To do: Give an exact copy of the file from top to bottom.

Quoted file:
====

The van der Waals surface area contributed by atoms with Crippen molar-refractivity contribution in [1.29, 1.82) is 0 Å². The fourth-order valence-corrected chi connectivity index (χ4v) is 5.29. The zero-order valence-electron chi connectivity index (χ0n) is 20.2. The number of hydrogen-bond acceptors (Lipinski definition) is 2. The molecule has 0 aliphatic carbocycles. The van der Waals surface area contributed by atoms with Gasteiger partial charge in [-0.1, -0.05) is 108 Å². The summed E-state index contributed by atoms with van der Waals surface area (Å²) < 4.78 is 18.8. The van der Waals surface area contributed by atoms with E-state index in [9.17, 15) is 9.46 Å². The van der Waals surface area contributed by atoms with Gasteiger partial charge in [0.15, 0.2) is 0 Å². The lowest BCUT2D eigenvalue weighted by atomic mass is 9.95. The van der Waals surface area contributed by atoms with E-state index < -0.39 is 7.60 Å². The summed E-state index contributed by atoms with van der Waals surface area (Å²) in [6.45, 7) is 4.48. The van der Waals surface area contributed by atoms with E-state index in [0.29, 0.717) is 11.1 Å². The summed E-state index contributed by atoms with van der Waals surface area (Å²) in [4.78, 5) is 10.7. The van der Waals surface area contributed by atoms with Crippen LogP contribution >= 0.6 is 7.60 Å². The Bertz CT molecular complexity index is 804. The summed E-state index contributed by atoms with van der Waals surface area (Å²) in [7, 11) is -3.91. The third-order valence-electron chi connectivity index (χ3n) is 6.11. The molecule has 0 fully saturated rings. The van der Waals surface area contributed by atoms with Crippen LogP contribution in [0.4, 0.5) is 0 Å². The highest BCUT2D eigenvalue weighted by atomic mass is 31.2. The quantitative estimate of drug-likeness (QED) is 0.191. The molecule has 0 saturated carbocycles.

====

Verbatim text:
The van der Waals surface area contributed by atoms with Crippen molar-refractivity contribution in [1.29, 1.82) is 0 Å². The fourth-order valence-corrected chi connectivity index (χ4v) is 5.29. The zero-order valence-electron chi connectivity index (χ0n) is 20.2. The number of hydrogen-bond acceptors (Lipinski definition) is 2. The molecule has 0 aliphatic carbocycles. The van der Waals surface area contributed by atoms with Gasteiger partial charge in [-0.1, -0.05) is 108 Å². The summed E-state index contributed by atoms with van der Waals surface area (Å²) < 4.78 is 18.8. The van der Waals surface area contributed by atoms with E-state index in [9.17, 15) is 9.46 Å². The van der Waals surface area contributed by atoms with Gasteiger partial charge in [0.15, 0.2) is 0 Å². The lowest BCUT2D eigenvalue weighted by atomic mass is 9.95. The van der Waals surface area contributed by atoms with E-state index < -0.39 is 7.60 Å². The summed E-state index contributed by atoms with van der Waals surface area (Å²) in [6.45, 7) is 4.48. The van der Waals surface area contributed by atoms with E-state index in [0.29, 0.717) is 11.1 Å². The summed E-state index contributed by atoms with van der Waals surface area (Å²) in [4.78, 5) is 10.7. The van der Waals surface area contributed by atoms with Crippen LogP contribution >= 0.6 is 7.60 Å². The Bertz CT molecular complexity index is 804. The summed E-state index contributed by atoms with van der Waals surface area (Å²) in [7, 11) is -3.91. The third-order valence-electron chi connectivity index (χ3n) is 6.11. The molecule has 0 fully saturated rings. The van der Waals surface area contributed by atoms with Crippen LogP contribution in [0.4, 0.5) is 0 Å². The highest BCUT2D eigenvalue weighted by atomic mass is 31.2. The quantitative estimate of drug-likeness (QED) is 0.191. The molecule has 0 saturated carbocycles.